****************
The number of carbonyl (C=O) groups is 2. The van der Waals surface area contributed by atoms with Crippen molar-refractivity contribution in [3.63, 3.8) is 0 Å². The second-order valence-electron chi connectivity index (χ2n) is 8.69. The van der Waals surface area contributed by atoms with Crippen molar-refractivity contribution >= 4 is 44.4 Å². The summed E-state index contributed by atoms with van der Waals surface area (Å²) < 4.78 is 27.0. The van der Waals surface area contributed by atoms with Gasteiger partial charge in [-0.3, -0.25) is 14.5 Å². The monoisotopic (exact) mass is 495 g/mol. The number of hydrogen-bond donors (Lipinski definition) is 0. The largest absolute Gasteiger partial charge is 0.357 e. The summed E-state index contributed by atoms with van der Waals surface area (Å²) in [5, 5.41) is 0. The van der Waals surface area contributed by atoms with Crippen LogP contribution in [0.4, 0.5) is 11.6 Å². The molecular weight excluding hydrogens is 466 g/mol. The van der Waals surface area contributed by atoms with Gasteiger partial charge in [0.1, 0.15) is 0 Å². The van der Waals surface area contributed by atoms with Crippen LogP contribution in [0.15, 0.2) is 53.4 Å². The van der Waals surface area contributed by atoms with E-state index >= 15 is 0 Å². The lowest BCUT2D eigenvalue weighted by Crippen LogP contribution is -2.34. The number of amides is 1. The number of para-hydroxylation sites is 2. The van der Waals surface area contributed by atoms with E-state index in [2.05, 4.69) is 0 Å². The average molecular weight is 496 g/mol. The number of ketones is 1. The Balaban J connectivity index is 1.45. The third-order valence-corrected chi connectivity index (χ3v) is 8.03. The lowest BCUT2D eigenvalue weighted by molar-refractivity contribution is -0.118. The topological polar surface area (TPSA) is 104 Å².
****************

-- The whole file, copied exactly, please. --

The number of carbonyl (C=O) groups is 2. The van der Waals surface area contributed by atoms with Crippen molar-refractivity contribution in [3.63, 3.8) is 0 Å². The second-order valence-electron chi connectivity index (χ2n) is 8.69. The van der Waals surface area contributed by atoms with Crippen molar-refractivity contribution >= 4 is 44.4 Å². The summed E-state index contributed by atoms with van der Waals surface area (Å²) < 4.78 is 27.0. The van der Waals surface area contributed by atoms with Gasteiger partial charge in [-0.3, -0.25) is 14.5 Å². The monoisotopic (exact) mass is 495 g/mol. The number of hydrogen-bond donors (Lipinski definition) is 0. The largest absolute Gasteiger partial charge is 0.357 e. The summed E-state index contributed by atoms with van der Waals surface area (Å²) in [5, 5.41) is 0. The van der Waals surface area contributed by atoms with Crippen LogP contribution in [0.4, 0.5) is 11.6 Å². The molecular weight excluding hydrogens is 466 g/mol. The van der Waals surface area contributed by atoms with Gasteiger partial charge in [0.1, 0.15) is 0 Å². The van der Waals surface area contributed by atoms with Crippen LogP contribution in [0.15, 0.2) is 53.4 Å². The van der Waals surface area contributed by atoms with E-state index >= 15 is 0 Å². The lowest BCUT2D eigenvalue weighted by Crippen LogP contribution is -2.34. The number of amides is 1. The number of para-hydroxylation sites is 2. The van der Waals surface area contributed by atoms with E-state index in [2.05, 4.69) is 0 Å². The average molecular weight is 496 g/mol. The number of ketones is 1. The Balaban J connectivity index is 1.45. The third-order valence-corrected chi connectivity index (χ3v) is 8.03. The lowest BCUT2D eigenvalue weighted by molar-refractivity contribution is -0.118. The topological polar surface area (TPSA) is 104 Å².